8 Money Tips to Live by – Revamping Your Spending Habits

Money spending habits, good ones are important part of our lives and just like any habit, we can learn through practicing control of our spending habits. Below are 8 money tips that we should thrive to live by in order for us to take control of our spending habits:

1. Pay attention to Interest Rate

When you have loans, try to pay off the one with the highest interest rate. For savings, look for the one with the best/higher interest rate. Always check your interest rates both for savings and debt – compound interest rate can be your best friend (savings) and your foe (debt). Check out this formula for finding compound interest for savings.

2. Have a budget

Net Income is what you budget on! Not money you are expecting somewhere! Not money so-and-so promised you! And definitely, not your credit card! You don’t budget on gross income thus the money your employer or business brings in before all your deductions such as taxes, retirement contributions.

Use the 50/20/30 rule to set up your budget – you divide your net income into three; 50% goes to housing, transportation, utility bills and groceries these are known as Essential Expenses; 20% goes to your debt payments, savings contribution, investments and retirement contributions (some employers deduct these contribution from their employees’ gross salaries) these are called your Financial Priorities and finally, 30% of your net income should go to your Lifestyle Choices, these includes personal care, restaurant, internet, entertainment, gym membership fees, shopping and other miscellaneous and discretionary expenses.

3. Treat your money as part of you – set specific financial goals

“I want to pay off my credit card loans this year.” This statement is just silence; it doesn’t push you to do anything. Now let’s look at this statement, “By the end of July this year, I want to pay $250 towards my ZXY bank credit card and by September this year, I want to pay off the $100 of my Shop-by-Choix clothes credit card.” The second statement is clear and compiles you to do something. You can divide the $250 by the months left to get to July and set how much you will have to pay on monthly basis in order for you to hit your goal, the same applies for the $100 debt.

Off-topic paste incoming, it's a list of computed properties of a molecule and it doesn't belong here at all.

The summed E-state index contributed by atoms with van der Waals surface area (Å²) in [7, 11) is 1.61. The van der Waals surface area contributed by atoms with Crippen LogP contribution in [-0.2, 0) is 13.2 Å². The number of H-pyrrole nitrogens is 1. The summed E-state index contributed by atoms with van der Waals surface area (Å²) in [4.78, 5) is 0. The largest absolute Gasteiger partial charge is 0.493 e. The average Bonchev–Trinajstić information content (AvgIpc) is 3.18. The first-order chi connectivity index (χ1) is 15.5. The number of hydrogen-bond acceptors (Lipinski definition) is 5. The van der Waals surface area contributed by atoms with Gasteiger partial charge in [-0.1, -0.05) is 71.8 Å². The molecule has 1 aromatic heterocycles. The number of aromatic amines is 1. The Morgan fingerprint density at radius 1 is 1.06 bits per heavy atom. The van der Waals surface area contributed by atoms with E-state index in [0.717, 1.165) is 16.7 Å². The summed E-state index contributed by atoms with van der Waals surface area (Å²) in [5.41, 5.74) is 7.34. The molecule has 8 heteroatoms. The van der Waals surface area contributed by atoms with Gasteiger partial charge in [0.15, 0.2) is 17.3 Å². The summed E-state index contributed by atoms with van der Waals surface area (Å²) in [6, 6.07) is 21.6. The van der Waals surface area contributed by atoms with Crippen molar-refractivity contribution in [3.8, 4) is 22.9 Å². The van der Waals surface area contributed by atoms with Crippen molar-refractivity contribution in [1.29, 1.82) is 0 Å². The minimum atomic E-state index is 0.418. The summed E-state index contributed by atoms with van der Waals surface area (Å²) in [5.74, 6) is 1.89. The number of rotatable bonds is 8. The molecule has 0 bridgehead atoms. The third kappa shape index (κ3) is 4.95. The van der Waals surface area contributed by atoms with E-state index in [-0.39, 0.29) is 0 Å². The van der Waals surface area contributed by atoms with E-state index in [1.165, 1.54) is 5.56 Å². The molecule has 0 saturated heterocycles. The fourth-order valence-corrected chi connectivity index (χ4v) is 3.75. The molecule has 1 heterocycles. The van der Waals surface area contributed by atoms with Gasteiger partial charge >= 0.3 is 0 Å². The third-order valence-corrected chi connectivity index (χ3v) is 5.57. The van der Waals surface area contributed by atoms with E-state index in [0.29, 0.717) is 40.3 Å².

4. Love yourself and be appreciative

Appreciate the things that you have first and do not set your life based on others not even your friend because we all walk different financial paths. Acquiring more materials will NOT make you happy – the more you get the more you want.

5. Avoid Co-signing a Loan

If the bank asks for the borrower to have a co-signer then it means the bank does not trust the borrower to fulfill their payments and so shouldn’t you. Co-signing for your friends or family members can affect your credit score if they fail to pay their installments and the bank can come after you.

6. Rethink what your money can do for you – Invest in stock market

One of the reasons why people don’t invest is because they believe that they cannot afford to invest in stocks with little money and that it is just waste of time but when you start with the little that you have, you in fact taking a big step towards building your wealth. Nearly anyone afford to start investing in stock – when they learn to be disciplined with their money. The risk of failing to invest now is loss of time and loss of time means losing out on wealth growth!

7. Your income raise should sponsor your savings and investments

Getting a raise does not mean bigger spending habit automation – rather than spending more, use your raise to grow your investments and savings.

8. Apply for your local supermarket reward card

If your local supermarket offers loyalty program then sign up as this can help you in saving on groceries through rewards they offer for your purchase or even buying at cheaper price than the non-card shopper. Just make sure that they prices that they sell the products at either equal or lower than other local shops otherwise the loyalty card will not be worth it – the whole point to get the card to work for you.